Thursday, January 11, 2018
TORQUE: 7 lb-ft
DRIVE CONTROL: Fixed-handle; right-hand peed-control lever
NOISE: 93 dbA
Likes: "A sweet ride." That's how TROY-BILT LAWN MOWER described the quick-clipping Craftsman. One example of its smart design is the spring-loaded height adjustment. Pull up on the large red grip at each wheel and pivot to the correct height setting. Let go of the handle, and the height-adjustment pin snaps sharply into its hole. Other nice details include the well-shielded drive belt under the deck and a responsive squeeze-handle drive lever.
Dislikes: Louder than other mowers. Grass built up under the deck, at the rear mulch plug, though it didn't interfere with mowing. (We also tested the $500 Craftsman 37103. We found it pleasant and clean-cutting, but too slow for our tastes.)
Note: This mower has been discontinued, but the Craftsman 37830 is available and offers similar performance.
TORQUE: 6.25 lb-ft
DRIVE CONTROL: Fixed-handlebar; speed-control bar
NOISE: 92 dbA
Likes: Easy starts. The key-ignition option worked well, and the mower started almost as easily with a pull.
Dislikes: We reviewed two of these mowers and found the rear-wheel brackets on both to be flimsy. In fact, one of these brackets broke right out of the box. We welded it. We also found that the drive belt under the deck was poorly protected—an hour's worth of cutting left the belt area plugged. In the past, Poulan Pro products have tested out as rugged and reliable, but not this mower.
TORQUE: 8.3 lb-ft
DRIVE CONTROL: Fixed-handle; dual-thumb speed-control lever
NOISE: 89 dbA
Likes: The luxury car of walk-behind lawnmowers. The Honda leaves a velvet finish, thanks to a unique dual blade and a domed plastic deck that keeps the clippings suspended as they are cut and recut. The mower stays unusually clean as it cuts, both in wet and dry grass, or even as it plows through a pile of dry leaves. Niceties include a large fuel cap that's easy to turn and tool-free air-filter access.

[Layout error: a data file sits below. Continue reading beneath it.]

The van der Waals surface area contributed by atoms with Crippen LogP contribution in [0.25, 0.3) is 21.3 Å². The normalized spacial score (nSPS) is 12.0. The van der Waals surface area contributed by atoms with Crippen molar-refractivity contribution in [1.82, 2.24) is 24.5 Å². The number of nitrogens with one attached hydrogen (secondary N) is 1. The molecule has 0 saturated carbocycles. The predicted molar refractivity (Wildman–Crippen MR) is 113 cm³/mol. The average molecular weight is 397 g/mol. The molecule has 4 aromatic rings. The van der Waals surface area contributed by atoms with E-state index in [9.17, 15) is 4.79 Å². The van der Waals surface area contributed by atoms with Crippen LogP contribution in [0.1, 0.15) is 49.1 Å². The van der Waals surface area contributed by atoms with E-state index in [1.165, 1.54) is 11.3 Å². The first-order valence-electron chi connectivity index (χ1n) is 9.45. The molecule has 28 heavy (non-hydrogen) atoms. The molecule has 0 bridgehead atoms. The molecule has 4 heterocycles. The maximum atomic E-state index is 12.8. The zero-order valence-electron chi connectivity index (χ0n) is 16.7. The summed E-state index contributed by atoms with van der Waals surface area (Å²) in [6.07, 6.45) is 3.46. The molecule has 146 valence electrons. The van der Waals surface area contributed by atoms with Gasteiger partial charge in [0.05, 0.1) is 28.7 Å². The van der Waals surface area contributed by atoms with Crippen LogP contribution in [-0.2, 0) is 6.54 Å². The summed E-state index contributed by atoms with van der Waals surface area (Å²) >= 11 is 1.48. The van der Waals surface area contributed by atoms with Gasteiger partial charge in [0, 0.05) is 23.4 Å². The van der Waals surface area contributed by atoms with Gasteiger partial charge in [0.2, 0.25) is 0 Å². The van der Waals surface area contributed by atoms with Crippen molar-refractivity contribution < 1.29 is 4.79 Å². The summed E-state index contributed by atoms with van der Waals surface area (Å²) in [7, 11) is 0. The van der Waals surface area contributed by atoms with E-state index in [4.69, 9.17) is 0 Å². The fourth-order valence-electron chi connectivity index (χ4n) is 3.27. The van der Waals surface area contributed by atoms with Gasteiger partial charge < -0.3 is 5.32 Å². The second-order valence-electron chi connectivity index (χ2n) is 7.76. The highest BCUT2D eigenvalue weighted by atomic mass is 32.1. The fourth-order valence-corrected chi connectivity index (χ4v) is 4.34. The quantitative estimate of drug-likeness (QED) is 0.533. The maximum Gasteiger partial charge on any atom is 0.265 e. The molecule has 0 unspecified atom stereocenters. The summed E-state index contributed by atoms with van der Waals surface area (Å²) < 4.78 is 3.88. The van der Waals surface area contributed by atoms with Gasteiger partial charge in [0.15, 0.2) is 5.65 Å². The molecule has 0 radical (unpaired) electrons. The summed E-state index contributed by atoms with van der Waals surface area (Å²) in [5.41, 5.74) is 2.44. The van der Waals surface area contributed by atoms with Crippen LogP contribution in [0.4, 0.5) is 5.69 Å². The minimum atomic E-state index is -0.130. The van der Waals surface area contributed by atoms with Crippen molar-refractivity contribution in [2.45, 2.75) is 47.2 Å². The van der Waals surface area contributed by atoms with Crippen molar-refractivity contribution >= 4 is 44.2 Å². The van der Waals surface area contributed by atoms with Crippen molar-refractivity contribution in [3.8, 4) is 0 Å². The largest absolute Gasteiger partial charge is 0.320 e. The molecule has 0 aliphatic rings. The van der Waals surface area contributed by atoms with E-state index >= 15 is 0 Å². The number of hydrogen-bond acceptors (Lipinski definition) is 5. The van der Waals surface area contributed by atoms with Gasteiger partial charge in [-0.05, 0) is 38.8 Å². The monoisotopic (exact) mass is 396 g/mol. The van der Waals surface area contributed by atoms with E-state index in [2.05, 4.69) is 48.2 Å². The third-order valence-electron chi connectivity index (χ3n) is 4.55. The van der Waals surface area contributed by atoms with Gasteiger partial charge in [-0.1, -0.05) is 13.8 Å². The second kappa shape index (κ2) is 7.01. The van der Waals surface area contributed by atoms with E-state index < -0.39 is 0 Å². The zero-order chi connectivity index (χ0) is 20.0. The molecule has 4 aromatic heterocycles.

Dislikes: Someday, Honda will redesign the deck-lift levers, which are small and uncomfortable to use. In the meantime, they mar an otherwise outstanding machine.
Thursday, April 13, 2017
Let’s be honest, fundraising is a major chapter in every startup’s success story. It’s one of the most exciting, terrifying, and rewarding parts of starting a company. Having a stranger write you a check for six or seven figures not only validates your idea, but it validates yourself as an entrepreneur. Clearly, others believe in you enough to put their money where their mouth is. I myself have raised over $1 million for my startup, Buddytruk, as well have written several articles on how to fundraise for your business and how much to ask for. That said, there are several reasons why you should not fundraise when starting a business, and given today’s venture landscape, now may be a better time than ever to bootstrap your company to success. Here are five reasons you should pass on fundraising and investor meetings in 2016:
Monday, April 10, 2017
Eight years ago Jason Wachob was physically crippled from a business venture that went bust.
“I flew 150,000 miles coach in a single year for my last start up company,” Jason said in a recent interview. “When you’re 6’7”, that’s torture.”
By the end of 2006, the former Columbia basketball standout’s business had tanked. He had nothing to show for it but two bulging disks in his lower back.
“It was excruciating pain. I literally couldn’t even walk a block,” said the New York City dweller. “I didn’t know what to do.”
Every doctor told Jason he needed surgery. “As an afterthought, the last guy said, ‘Oh, you might want to give yoga a try too.’” Jason had to laugh here. “So I started light yoga for 15 minutes in the morning and evening. Within six months, I was completely healed.”
After the yoga cure, Jason looked into sleep, nutrition and exercise for more healing. Then the MindBodyGreen concept came to Jason in an epiphany.
Tuesday, April 4, 2017
When Chris Bergman entered Cincinnati-area startup accelerator The Brandery in 2011, he wasn’t sure exactly what the program could accomplish for his company.
“I was a skeptic. My hope was that if it taught me something about how to raise money, that would be good enough,” says Bergman, cofounder and CEO of ChoreMonster, which has developed an app to reward kids for helping out around the house.
Bergman is still reaping rewards, financial and otherwise, from his three-month stint with the accelerator. “I’ve had conversations with investors that have turned into capital, I’ve made invaluable networking connections and I’ve learned a lot about how I want to manage my company,” he says. “Our business wouldn’t exist today without The Brandery.”
Startup accelerator programs are popping up every day, available to a wider range of entrepreneurs than ever before. They’re no longer limited to Silicon Valley, and no longer just for tech companies; there are industry-focused programs centered on fashion, food and socially conscious endeavors as well.